DNR ac­cept­ing com­ments on cownose rays and co­bia

Record Observer - - Sports -

The De­part­ment of Nat­u­ral Re­sources is ac­cept­ing com­ments through Thurs­day, Nov. 10, on pos­si­ble changes to cownose ray man­age­ment. The de­part­ment is con­sid­er­ing pro­hibit­ing the use of archer y equip­ment to catch cownose rays from July 1 through Dec. 31.

Ac­cord­ing to the DNR, cownose rays are a mi­gra­tory species that range from Florida to New Jersey and use the Ch­e­sa­peake Bay as nurs­ery habi­tat be­tween the months of May and Oc­to­ber. Male cownose rays de­part the Bay in late June to early July. There­fore, cownose rays present in the Bay after July 1 are pre­dom­i­nantly preg­nant fe­males and young-of-theyear pups.

Cownose rays are a species that ma­tures late (males 6-7 years, fe­males 7-8 years), has a pro­longed ges­ta­tion pe­riod of 11 months, and has only 1 pup per year. This com­bi­na­tion of traits lim­its pop­u­la­tion growth and causes the an­i­mal to be sen­si­tive to ad­di­tional sources of mor­tal­ity in­clud­ing fish­ing.

Com­ments on the pro­posal (and an­other one de­tailed be­low) can be sub­mit­ted through the DNR web­page (dnr.mary­land.gov/fish­eries/Pages/ reg­u­la­tions/changes. aspx).

The DNR is also con­sid­er­ing list­ing co­bia as “in need of con­ser­va­tion.” Co­bia are caught in both state and fed­eral waters along the At­lantic Coast and in Ch­e­sa­peake Bay. Ac­cord­ing to the DNR, in 2015 both the recre­ational and the to­tal an­nual catch lim­its of At­lantic mi­gra­tory group co­bia were ex­ceeded. As a re­sult, changes in man­age­ment are needed in or­der to pro­tect against the po­ten­tial neg­a­tive im­pacts re­sult­ing from an un­reg­u­lated fish­ery.

The ad­di­tion of co­bia to the “in-need-of-conser va­tion” list pro­vides the Sec­re­tary of Nat­u­ral Re­sources author­ity to adopt rules and reg­u­la­tions nec­es­sary to con­serve the fish when fed­eral rec­om­men­da­tions are made.

* * * Fish­ing re­port Striped bass are bit­ing along main chan­nel edges in Ch­e­sa­peake Bay such as Brew­er­ton Chan­nel and the main shipping chan­nel. Jig­ging has been one of the more pro­duc­tive meth­ods when birds can be spot­ted or sus­pended fish can be lo­cated on a depth finder. Trolling has also been a good way to fish when heavy in­line weights are used to get buck­tails and spoons down deep to where the fish are hold­ing.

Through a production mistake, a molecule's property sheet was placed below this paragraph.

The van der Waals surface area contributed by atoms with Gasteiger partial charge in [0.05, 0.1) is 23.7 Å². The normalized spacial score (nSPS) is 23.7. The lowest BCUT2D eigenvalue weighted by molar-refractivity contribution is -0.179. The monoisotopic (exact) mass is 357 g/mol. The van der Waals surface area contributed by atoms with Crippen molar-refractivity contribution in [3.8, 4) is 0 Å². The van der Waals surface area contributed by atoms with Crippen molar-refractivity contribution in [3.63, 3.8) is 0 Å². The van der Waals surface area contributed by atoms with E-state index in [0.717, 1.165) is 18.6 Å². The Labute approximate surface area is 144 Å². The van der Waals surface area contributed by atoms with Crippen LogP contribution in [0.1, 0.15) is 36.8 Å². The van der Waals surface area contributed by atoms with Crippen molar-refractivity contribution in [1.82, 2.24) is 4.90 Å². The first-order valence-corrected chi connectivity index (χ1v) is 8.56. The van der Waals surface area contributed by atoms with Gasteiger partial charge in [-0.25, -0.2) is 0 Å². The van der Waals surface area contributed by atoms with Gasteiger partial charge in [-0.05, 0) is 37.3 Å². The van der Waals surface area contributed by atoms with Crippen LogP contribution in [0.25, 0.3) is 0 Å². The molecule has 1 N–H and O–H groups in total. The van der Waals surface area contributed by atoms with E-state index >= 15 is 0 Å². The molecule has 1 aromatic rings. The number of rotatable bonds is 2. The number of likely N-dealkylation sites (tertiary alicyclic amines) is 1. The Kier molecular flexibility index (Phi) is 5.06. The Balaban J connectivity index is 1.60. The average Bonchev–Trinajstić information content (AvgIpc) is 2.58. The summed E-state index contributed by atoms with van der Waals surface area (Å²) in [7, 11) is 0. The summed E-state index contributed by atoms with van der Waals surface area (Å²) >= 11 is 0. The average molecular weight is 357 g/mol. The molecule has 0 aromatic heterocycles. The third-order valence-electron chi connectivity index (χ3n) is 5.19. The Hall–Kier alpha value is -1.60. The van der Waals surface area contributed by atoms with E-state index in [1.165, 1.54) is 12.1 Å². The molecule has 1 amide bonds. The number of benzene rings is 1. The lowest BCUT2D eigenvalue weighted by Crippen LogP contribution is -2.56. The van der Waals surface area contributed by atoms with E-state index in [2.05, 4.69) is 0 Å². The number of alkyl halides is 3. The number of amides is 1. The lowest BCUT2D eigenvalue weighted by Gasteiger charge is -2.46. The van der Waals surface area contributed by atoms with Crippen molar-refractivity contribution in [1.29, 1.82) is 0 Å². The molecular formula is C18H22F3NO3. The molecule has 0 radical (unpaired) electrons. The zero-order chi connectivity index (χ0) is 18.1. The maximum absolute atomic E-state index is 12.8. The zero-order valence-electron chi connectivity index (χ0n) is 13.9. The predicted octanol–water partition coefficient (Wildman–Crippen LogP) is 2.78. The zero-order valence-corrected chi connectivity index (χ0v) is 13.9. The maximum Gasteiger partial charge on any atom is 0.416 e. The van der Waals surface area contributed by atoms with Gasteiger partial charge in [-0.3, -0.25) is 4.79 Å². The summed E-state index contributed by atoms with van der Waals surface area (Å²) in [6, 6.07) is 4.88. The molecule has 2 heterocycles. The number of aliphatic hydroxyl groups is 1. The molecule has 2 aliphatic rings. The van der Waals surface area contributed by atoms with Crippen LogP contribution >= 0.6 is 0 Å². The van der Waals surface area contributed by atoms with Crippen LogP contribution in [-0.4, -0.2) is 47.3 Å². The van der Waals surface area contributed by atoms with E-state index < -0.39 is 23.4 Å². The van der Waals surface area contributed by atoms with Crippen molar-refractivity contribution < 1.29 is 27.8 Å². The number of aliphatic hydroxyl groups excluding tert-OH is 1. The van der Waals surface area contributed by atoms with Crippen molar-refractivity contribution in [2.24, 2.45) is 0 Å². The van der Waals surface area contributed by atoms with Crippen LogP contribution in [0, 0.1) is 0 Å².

White perch in the up­per bay are also hold­ing deep in the chan­nels near the mouths of the tidal rivers and the bay. Many an­glers are us­ing bot­tom rigs baited with pieces of blood­worm or jigs. Chan­nel cat­fish and yel­low perch can also be part of the mix. At the Bay Bridge, white perch are hold­ing near the rock piles and some of the bridge py­lons.

South to the mid­dle-bay re­gion, striped bass are spread out over a wide area. Most of the legal­sized fish are hold­ing deep along chan­nel edges or in the chan­nels. One of the bet­ter ways to lo­cate them is to watch depth find­ers near these ar­eas and then jig me­tal or soft plas­tics. Slicks are a good thing to look for and also jig­ging deep near smaller sur­face feed­ing striped bass, which are of­ten marked by div­ing sea gulls.

Shore bound an­glers have been en­joy­ing some good fish­ing for rock­fish and white perch at some of the fish­ing piers within the re­gion that of­fer ac­cess to deeper waters, and the Kent Nar­rows of­fers good fish­ing from the bulk­heads. Cast­ing jigs on an an­gle up cur­rent and jig­ging as the cur­rent sweeps a buck­tail along is usu­ally a good bet. Crankbaits and jerk­baits can also be a good choice where the cur­rent is not strong at prom­i­nent points and jet­ties and blood­worms or cut bait work well on bot­tom rigs.

Far­ther south, the Mid­dle Grounds has been hold­ing a lot of striped bass and sea trout as well as the Cover Point and Point-No-Point ar­eas. The mouths of the Nan­ti­coke, Wi­comico and Po­comoke rivers are of­fer­ing good fish­ing for striped bass, sea trout and white perch.

On the fresh­wa­ter scene, fish­ing for large­mouth bass is good this time of the year due to cooler water tem­per­a­tures push­ing bass to ac­tively feed. Chain pick­erel, north­ern pike, and north­ern snake­heads will be part of the mix de­pend­ing on where you’re fish­ing. Tran­si­tion ar­eas that have struc­ture such as sunken wood, rocks, or grass are great places to tar­get with spin­ner­baits, crankbaits, jerk­baits, soft plas­tics, and stick baits. In tidal waters, work­ing the out­side edges of grass beds or spat­ter­dock fields on a fall­ing tide is al­ways a good bet.

On the At­lantic Coast, surf cast­ers are pick­ing away at rock­fish on cut bait and small blue­fish on fin­ger mul­let. Fish­ing with blood­worms, clams, or sand fleas can get some black drum ac­tion also. Boat an­glers fish­ing the wreck and reef sites are re­port­ing limit catches of sea bass and floun­der.

* * * Duck blind know-it-all A 3.5-ounce por­tion of crick­ets of­fers 26 per­cent (13 grams) of the USDA rec­om­mended daily al­lowance of pro­tein.

Fol­low me on Twit­ter @csknauss. email me at

ck­nauss@star­dem.com

CHRIS KNAUSS

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